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Festival Fifty: Five Biggest Hits

From pyrotechnics to pendulums, some events at Brighton Festivals past have attracted audiences tens of thousands strong. Here are a few of the biggest hits from recent times – how many of them did you see?

Joueurs de Lumnieres, Groupe F, 2006

Some 70,000 people descended on Preston Park for the ultimate pyrotechnic show as the French company pushed the boundaries of your typical firework display to create an event that told a theatrical story. Led by flame master Christophe Berthonneau – the man behind the Millennium fireworks in Paris and both the opening and closing ceremonies of the 2004 Olympics in Greece – it set the Sussex sky on fire. Zap Art’s Dave Reeves, who programmed the piece as part of 2006’s Streets of Brighton, explained ‘one minute you are watching something lyrical and delicate; the next you're shell-shocked by the sound of eight tons of explosives being detonated. It feels as if the sky is caving in on you.’

41 Places, William Shaw, 2007

Writer Shaw’s bold vision was to take true life onto the streets – literally – as the stories of the people who live, work and play in Brighton were printed on everything from paving stones to brick walls to create a giant work of art across the city. Each story was installed in the place where they happened – with audiences free to stumble across this treasure hunt of stories or navigate their way around the city via a specially produced map. Designed by Richard Wolfstrome – a Sussex-based graphic designer who went on to win an award from the International Society of Typographic Designers for piece - the site-specific publishing project was explored and interacted with by a huge 190,000 people during May.

41 Places. Photo credit: Matthew Andrews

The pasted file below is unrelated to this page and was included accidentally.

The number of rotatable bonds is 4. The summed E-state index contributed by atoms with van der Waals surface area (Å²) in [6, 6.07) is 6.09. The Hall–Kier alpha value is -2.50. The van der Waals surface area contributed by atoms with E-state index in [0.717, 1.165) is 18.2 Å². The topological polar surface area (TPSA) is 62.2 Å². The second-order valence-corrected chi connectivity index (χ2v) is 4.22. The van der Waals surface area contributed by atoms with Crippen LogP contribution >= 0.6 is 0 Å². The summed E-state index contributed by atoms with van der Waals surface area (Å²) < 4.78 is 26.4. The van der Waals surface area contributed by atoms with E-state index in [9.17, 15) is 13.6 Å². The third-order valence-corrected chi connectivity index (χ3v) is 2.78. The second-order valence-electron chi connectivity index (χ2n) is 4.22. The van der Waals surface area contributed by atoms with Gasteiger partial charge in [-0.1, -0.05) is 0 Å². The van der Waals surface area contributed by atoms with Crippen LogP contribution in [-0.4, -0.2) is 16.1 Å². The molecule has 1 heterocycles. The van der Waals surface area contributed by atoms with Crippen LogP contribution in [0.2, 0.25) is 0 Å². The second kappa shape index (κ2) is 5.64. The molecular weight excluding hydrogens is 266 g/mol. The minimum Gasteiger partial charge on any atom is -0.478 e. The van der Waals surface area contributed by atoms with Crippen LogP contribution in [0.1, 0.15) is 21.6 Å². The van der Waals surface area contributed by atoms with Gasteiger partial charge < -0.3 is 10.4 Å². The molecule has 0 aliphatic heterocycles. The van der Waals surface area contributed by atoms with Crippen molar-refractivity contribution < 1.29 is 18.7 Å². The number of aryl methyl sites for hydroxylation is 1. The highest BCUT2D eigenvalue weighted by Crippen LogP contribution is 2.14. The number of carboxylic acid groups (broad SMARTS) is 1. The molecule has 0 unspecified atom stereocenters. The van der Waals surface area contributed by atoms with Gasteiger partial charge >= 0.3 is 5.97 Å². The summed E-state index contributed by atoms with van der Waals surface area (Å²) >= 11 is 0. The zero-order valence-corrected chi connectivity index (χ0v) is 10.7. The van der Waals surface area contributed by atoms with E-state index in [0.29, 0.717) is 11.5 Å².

Before I Sleep, dreamthinkspeak, 2010

Inspired by Anton Chekov’s The Cherry Orchard, Brighton Dome & Brighton Festival associate company dreamthinkspeak led by Artistic Director Tristan Sharps took over the former Co-operative department store on London Road for this special site-specific promenade experience. Blending performance, film and installation, audiences were led through numerous spaces inhabited by the key characters in Chekhov’s classic. It broke ticket office records at the time as 21,000 people visited – leading the run to be extended by 9 weeks – and was universally praised by both the local and national press, with The Argus writing ‘it is an unforgettable, amazing experience’. The company’s Brighton Festival follow-up The Rest Is Silence - which took place in an old warehouse in Shoreham in 2012 - was equally well received, leading to weeks of extra performances.

Before I Sleep

Time Passing By, Kaarina Kaikkonen, 2013

The Finnish artist was the talk of the city as her special commission between Brighton Festival and Fabrica saw the city’s Clock Tower bedecked in thousands of colourful shirts for the month. Donated by local residents and then given to Oxfam following the exhibition, the piece – presented in tandem with The Blue Route inside Fabrica – was seen by hundreds of thousands given the installation’s prominent position in town. As Kaikkonen said to The Argus, ‘I wanted to give my art for everybody in a way. I wanted to face those people who never go to art galleries. I wanted to go to the street. It is quite a challenge to meet all these people who sometimes hate art.’

Time Passing By

Nowhere and Everywhere at the Same Time, No.2, William Forsyth, 2014

This large-scale choreographic installation featured 400 swinging pendulums hanging from an automated rig on the ceiling of Circus Street Market. Visitors were encouraged to dodge between them to create their own unique and often intricate dances and moves. Some 12,500 people took part across three weeks; the acclaimed choreographer himself was even spotted taking part ahead of an intimate Q&A event with that year’s Guest Director Hofesh Shechter. It’s success stretched to the virtual world too; a video documenting the installation of the piece shot by Brighton-based company Shy Camera had over 90,000 views whilst Instagram tweeted shots of the piece to over 1m followers.

Nowhere and Everywhere at the Same Time, No.2. Photo credit: Heidi Kuisma